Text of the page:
While spending time with family and friends at Thanksgiving remains important for many Americans, the cost of that indulgence has never been higher, up a stunning 20% from last year to $64.05 for the classic feast.
The cost for the classic meal was the most affordable in the South – $58.42, followed by the Northeast – $64.02, Midwest – $64.26 and West – $71.37.
“General inflation slashing the purchasing power of consumers is a significant factor contributing to the increase in average cost of this year’s Thanksgiving dinner,” said AFBF Chief Economist Roger Cryan.
“Farmers are working hard to meet growing demands for food – both here in the U.S. and globally – while facing rising prices for fuel, fertilizer and other inputs,” said Cryan.
Over the past two years, the grocery bill for a traditional Thanksgiving dinner has risen by 36.6%. All these changes are illustrated in the following chart from PoliticalCalculations blog:
In the chart, we’ve ranked the cost of the individual items and groupings used by the Farm Bureau for their traditional turkey dinner menu from high to low according to their 2021 cost as you read from left to right. We’ve also tallied the cumulative cost of the meal, with the totals for each shown on the far right side of the chart.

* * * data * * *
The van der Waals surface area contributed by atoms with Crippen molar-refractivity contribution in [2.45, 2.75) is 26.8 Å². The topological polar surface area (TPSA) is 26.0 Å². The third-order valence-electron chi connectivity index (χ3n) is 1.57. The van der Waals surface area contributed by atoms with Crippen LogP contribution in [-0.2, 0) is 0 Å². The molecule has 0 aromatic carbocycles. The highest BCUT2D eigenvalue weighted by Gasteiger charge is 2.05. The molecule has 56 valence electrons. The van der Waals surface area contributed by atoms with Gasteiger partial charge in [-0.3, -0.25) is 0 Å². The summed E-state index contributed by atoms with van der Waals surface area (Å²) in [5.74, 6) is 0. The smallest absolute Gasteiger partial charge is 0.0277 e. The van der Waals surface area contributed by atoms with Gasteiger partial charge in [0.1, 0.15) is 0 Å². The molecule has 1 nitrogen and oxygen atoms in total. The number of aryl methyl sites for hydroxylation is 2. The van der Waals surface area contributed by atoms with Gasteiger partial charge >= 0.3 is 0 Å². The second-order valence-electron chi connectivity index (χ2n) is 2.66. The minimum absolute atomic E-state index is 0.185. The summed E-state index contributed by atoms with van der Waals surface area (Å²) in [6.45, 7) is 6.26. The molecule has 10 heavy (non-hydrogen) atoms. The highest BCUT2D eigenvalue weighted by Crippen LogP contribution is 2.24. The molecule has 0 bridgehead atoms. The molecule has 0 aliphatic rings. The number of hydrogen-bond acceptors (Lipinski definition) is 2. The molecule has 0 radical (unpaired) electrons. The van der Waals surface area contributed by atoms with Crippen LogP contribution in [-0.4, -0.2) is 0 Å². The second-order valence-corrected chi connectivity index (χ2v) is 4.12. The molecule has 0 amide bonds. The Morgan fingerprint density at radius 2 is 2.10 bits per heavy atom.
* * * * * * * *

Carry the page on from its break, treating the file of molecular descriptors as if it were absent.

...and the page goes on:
Ranking the data this way lets us see that the increase in the cost of turkey is once again responsible for most of the year-over-year increase in the cost of the meal. Here we see the cost of a 16-pound bird rose by 20.7% to $28.96 in 2022. This single item alone accounts for over 46% of the year-over-year increase in the total cost for the meal. Since 2020, the cost of turkey has increased by $9.57, making up 56% of the realized increase in Thanksgiving dinner ingredient costs over that time.
Meanwhile, only the price of cranberries fell compared to last year, dropping by 13.8%. Every other Thanksgiving dinner items increased in cost during 2022.
Among those items, a 1-pound veggie tray of carrots and celery registered the smallest year-over-year price increase of 7.3%. Every other item’s cost was up significantly, recording double-digit year-over-year price increases ranging from a low of 11.2% for sweet potatoes to a high of 69.4% for a 14-ounce package of cubed bread stuffing.